Iowa State Overcomes Adversity To Defeat Iowa

No. 14 Iowa State found ways to overcome playing shorthanded Friday night, and a hot streak in the second half carried it to a 90-75 win against in-state rival Iowa

IOWA CITY, IOWA — The messages that filled player’s social media accounts in the hours leading up to Friday’s game at Carver-Hawkeye Arena made it abundantly clear that Iowa State’s bout with Iowa would carry with it more meaning than a rivalry game simply could.

This one would be for Bryce Dejean-Jones, their suspended teammate who watched from across town on a television screen in his hotel room. Players posted pictures of their teammate to social media before tipoff and the message was clear. The show still needed to go on.

And what a show it would ultimately be.

Iowa State started fast in front of a hostile crowd and used a timely stretch of lights-out shooting to begin the second half in cruising to a 90-75 win against Iowa, the fourth win for the Cyclones against their rival in the last five tries.

“This defined us. This really showed character,” guard Naz Long said afterward. “All the guys in there before the game were just saying, ‘Let’s do this for Bryce.’ He’s one of our brothers. We didn’t let adversity take us down. We responded.”

The team learned of Dejean-Jones’ suspension — stemming from his arrest early Thursday morning — sometime late that same afternoon. Someone would need to fill the void of Iowa State’s No. 2 scorer, and scoring proved to be aplenty for the Cyclones on Friday night.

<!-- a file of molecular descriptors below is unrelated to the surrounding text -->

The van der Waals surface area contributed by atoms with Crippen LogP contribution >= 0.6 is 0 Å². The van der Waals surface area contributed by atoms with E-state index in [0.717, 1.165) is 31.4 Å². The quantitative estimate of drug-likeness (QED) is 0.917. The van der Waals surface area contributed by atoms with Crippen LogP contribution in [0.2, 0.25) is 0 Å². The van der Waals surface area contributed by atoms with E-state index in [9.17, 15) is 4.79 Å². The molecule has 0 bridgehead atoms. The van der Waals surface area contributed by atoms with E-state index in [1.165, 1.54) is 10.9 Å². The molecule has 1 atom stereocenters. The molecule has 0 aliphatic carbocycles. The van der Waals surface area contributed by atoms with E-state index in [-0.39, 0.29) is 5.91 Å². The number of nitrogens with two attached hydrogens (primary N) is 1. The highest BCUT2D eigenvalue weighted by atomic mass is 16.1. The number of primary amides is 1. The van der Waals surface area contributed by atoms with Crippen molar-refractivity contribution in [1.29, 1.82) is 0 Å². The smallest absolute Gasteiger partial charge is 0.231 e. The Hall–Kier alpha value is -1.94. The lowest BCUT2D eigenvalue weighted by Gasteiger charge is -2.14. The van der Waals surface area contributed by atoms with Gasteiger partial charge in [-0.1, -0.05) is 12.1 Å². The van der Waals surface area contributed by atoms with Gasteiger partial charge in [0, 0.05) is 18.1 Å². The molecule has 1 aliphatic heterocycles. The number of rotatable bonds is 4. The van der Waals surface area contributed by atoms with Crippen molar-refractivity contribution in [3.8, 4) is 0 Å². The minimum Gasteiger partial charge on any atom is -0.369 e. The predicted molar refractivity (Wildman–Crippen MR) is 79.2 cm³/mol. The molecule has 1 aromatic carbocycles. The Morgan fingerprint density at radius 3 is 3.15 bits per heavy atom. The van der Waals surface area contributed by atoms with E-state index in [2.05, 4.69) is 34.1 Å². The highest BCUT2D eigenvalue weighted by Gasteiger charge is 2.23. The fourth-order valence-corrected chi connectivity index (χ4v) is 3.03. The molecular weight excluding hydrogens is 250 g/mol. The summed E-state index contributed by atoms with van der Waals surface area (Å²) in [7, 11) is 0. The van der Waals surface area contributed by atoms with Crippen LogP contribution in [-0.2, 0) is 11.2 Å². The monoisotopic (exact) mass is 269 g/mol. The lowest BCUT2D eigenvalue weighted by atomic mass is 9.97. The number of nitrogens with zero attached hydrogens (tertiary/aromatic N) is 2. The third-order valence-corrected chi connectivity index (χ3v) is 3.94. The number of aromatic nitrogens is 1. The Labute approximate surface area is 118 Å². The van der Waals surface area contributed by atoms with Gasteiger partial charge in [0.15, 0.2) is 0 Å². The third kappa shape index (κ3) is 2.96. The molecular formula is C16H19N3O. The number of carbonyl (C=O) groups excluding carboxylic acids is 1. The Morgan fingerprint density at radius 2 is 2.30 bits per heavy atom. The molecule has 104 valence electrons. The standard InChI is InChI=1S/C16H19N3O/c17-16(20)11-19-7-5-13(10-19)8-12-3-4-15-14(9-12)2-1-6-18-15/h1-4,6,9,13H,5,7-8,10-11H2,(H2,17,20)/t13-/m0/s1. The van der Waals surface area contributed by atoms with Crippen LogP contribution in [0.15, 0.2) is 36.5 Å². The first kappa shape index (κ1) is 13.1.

Iowa State started fast, leading by a slim margin for much of the first half. The sequence in the final seconds of the first period — a block by Monte Morris on the defensive end taken by Matt Thomas on three or four dribbles to the other side for a buzzer-beating 3-pointer — led to a five-point halftime lead.

That sequence also proved to be a momentum shifter. After Georges Niang missed the first Iowa State shot of the second half, which sent him to 1-of-9 on the night, he canned a contested 3-pointer in transition on the next possession.

“I want to say heat-check, but there was no heat,” Niang said. “I was just trying to really assert myself.”

Iowa State rattled off 10 consecutive made baskets following the missed shot that opened the second half, going on a 21-2 run and extending it’s lead to 24 points just 5 minutes and 20 seconds into the second period.

The lack of offense from Dejean-Jones was made up by Abdel Nader, who, after starting the season 0-of-9 beyond the arc, scored 19 points on four 3-pointers in the strongest effort of his young Iowa State career. Naz Long scored a game-high 21 points on 7-of-11 shooting from the field, five of which were 3s.

“It was a little bit of everybody,” Long said of picking up the scoring. “I feel like a lot of guys showed a lot of positive things about their character. Coach kept telling us he wishes he could play tonight but it was something we just had to stay calm, act like we’re in Hilton, it’s just another gym. That’s what we did tonight. We were very cool and everything worked out fine.”

Iowa State, which adjusted its game plan Thursday rather than scrapping it, led or was tied for 39 minutes and 11 seconds at Carver-Hawkeye Arena.

“We, I thought, followed the game plan as well as we have maybe ever since I’ve been here as far as what we wanted to give up and what we wanted to take away,” coach Fred Hoiberg said.

Niang was presented with a question afterward: Wasn’t this win rather impressive given the lack of Dejean-Jones and big man Jameel McKay?

“What’s impressive?” Niang countered. “We’re [No. 14] in the country. So the rest of us stink? You know what I’m saying? We have a great team. We have an even better coach, so I don’t know why people are so surprised.”


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